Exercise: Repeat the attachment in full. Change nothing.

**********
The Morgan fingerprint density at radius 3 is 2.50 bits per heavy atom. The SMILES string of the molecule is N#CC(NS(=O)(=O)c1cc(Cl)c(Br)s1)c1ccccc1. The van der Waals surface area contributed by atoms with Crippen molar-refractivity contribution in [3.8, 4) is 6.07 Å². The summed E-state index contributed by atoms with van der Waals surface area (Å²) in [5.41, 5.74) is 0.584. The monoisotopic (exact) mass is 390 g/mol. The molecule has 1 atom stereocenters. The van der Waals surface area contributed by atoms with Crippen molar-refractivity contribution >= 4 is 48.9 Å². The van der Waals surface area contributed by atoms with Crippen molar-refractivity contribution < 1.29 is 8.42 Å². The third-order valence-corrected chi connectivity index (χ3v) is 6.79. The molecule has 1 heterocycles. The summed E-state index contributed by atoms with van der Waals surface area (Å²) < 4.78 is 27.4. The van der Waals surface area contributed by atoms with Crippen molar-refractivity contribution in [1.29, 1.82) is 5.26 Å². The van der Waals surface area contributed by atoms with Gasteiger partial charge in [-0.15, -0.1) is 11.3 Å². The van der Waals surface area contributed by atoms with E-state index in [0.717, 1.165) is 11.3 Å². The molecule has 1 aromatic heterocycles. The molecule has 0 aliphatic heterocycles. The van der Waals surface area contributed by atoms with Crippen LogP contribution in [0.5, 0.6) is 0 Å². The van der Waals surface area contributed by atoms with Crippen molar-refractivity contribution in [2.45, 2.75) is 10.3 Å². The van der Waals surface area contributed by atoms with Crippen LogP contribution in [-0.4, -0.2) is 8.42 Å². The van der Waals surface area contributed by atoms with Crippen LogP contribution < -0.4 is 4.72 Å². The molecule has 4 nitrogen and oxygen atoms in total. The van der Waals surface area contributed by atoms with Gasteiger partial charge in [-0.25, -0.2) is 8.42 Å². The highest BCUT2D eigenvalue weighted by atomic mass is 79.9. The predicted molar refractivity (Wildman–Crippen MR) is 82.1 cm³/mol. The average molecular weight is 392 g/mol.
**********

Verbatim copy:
The Morgan fingerprint density at radius 3 is 2.50 bits per heavy atom. The SMILES string of the molecule is N#CC(NS(=O)(=O)c1cc(Cl)c(Br)s1)c1ccccc1. The van der Waals surface area contributed by atoms with Crippen molar-refractivity contribution in [3.8, 4) is 6.07 Å². The summed E-state index contributed by atoms with van der Waals surface area (Å²) in [5.41, 5.74) is 0.584. The monoisotopic (exact) mass is 390 g/mol. The molecule has 1 atom stereocenters. The van der Waals surface area contributed by atoms with Crippen molar-refractivity contribution >= 4 is 48.9 Å². The van der Waals surface area contributed by atoms with Crippen molar-refractivity contribution < 1.29 is 8.42 Å². The third-order valence-corrected chi connectivity index (χ3v) is 6.79. The molecule has 1 heterocycles. The summed E-state index contributed by atoms with van der Waals surface area (Å²) < 4.78 is 27.4. The van der Waals surface area contributed by atoms with Crippen molar-refractivity contribution in [1.29, 1.82) is 5.26 Å². The van der Waals surface area contributed by atoms with Gasteiger partial charge in [-0.15, -0.1) is 11.3 Å². The van der Waals surface area contributed by atoms with E-state index in [0.717, 1.165) is 11.3 Å². The molecule has 1 aromatic heterocycles. The molecule has 0 aliphatic heterocycles. The van der Waals surface area contributed by atoms with Crippen LogP contribution in [0.5, 0.6) is 0 Å². The van der Waals surface area contributed by atoms with Crippen molar-refractivity contribution in [2.45, 2.75) is 10.3 Å². The van der Waals surface area contributed by atoms with Crippen LogP contribution in [-0.4, -0.2) is 8.42 Å². The van der Waals surface area contributed by atoms with Crippen LogP contribution < -0.4 is 4.72 Å². The molecule has 4 nitrogen and oxygen atoms in total. The van der Waals surface area contributed by atoms with Gasteiger partial charge in [-0.25, -0.2) is 8.42 Å². The highest BCUT2D eigenvalue weighted by atomic mass is 79.9. The predicted molar refractivity (Wildman–Crippen MR) is 82.1 cm³/mol. The average molecular weight is 392 g/mol.